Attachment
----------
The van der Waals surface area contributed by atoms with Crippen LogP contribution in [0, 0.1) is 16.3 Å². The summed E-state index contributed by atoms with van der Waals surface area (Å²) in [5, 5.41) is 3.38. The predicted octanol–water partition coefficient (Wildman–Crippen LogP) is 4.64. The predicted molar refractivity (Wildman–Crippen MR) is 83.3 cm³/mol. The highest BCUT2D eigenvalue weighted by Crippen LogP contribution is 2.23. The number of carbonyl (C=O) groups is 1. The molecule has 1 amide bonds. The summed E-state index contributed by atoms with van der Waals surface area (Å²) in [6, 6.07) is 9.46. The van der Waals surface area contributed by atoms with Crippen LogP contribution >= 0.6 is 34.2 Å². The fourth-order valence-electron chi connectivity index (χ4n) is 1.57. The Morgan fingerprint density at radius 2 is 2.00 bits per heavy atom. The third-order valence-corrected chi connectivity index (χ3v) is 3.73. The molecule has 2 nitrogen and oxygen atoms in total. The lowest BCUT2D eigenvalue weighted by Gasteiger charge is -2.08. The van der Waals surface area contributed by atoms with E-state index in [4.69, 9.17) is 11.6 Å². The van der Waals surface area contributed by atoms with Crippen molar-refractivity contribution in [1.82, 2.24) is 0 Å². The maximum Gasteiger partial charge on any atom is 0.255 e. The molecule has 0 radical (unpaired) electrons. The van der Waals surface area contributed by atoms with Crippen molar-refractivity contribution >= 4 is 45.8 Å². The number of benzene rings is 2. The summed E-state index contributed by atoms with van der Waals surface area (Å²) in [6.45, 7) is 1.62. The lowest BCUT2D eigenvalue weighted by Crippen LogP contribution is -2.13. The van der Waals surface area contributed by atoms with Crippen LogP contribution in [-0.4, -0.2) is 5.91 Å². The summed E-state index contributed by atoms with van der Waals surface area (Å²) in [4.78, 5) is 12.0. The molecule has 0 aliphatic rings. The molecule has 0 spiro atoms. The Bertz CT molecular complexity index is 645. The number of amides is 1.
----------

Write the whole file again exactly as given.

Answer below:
The van der Waals surface area contributed by atoms with Crippen LogP contribution in [0, 0.1) is 16.3 Å². The summed E-state index contributed by atoms with van der Waals surface area (Å²) in [5, 5.41) is 3.38. The predicted octanol–water partition coefficient (Wildman–Crippen LogP) is 4.64. The predicted molar refractivity (Wildman–Crippen MR) is 83.3 cm³/mol. The highest BCUT2D eigenvalue weighted by Crippen LogP contribution is 2.23. The number of carbonyl (C=O) groups is 1. The molecule has 1 amide bonds. The summed E-state index contributed by atoms with van der Waals surface area (Å²) in [6, 6.07) is 9.46. The van der Waals surface area contributed by atoms with Crippen LogP contribution >= 0.6 is 34.2 Å². The fourth-order valence-electron chi connectivity index (χ4n) is 1.57. The Morgan fingerprint density at radius 2 is 2.00 bits per heavy atom. The third-order valence-corrected chi connectivity index (χ3v) is 3.73. The molecule has 2 nitrogen and oxygen atoms in total. The lowest BCUT2D eigenvalue weighted by Gasteiger charge is -2.08. The van der Waals surface area contributed by atoms with E-state index in [4.69, 9.17) is 11.6 Å². The van der Waals surface area contributed by atoms with Crippen molar-refractivity contribution in [1.82, 2.24) is 0 Å². The maximum Gasteiger partial charge on any atom is 0.255 e. The molecule has 0 radical (unpaired) electrons. The van der Waals surface area contributed by atoms with Crippen molar-refractivity contribution >= 4 is 45.8 Å². The number of benzene rings is 2. The summed E-state index contributed by atoms with van der Waals surface area (Å²) in [6.45, 7) is 1.62. The lowest BCUT2D eigenvalue weighted by Crippen LogP contribution is -2.13. The van der Waals surface area contributed by atoms with Crippen LogP contribution in [-0.4, -0.2) is 5.91 Å². The summed E-state index contributed by atoms with van der Waals surface area (Å²) in [4.78, 5) is 12.0. The molecule has 0 aliphatic rings. The molecule has 0 spiro atoms. The Bertz CT molecular complexity index is 645. The number of amides is 1.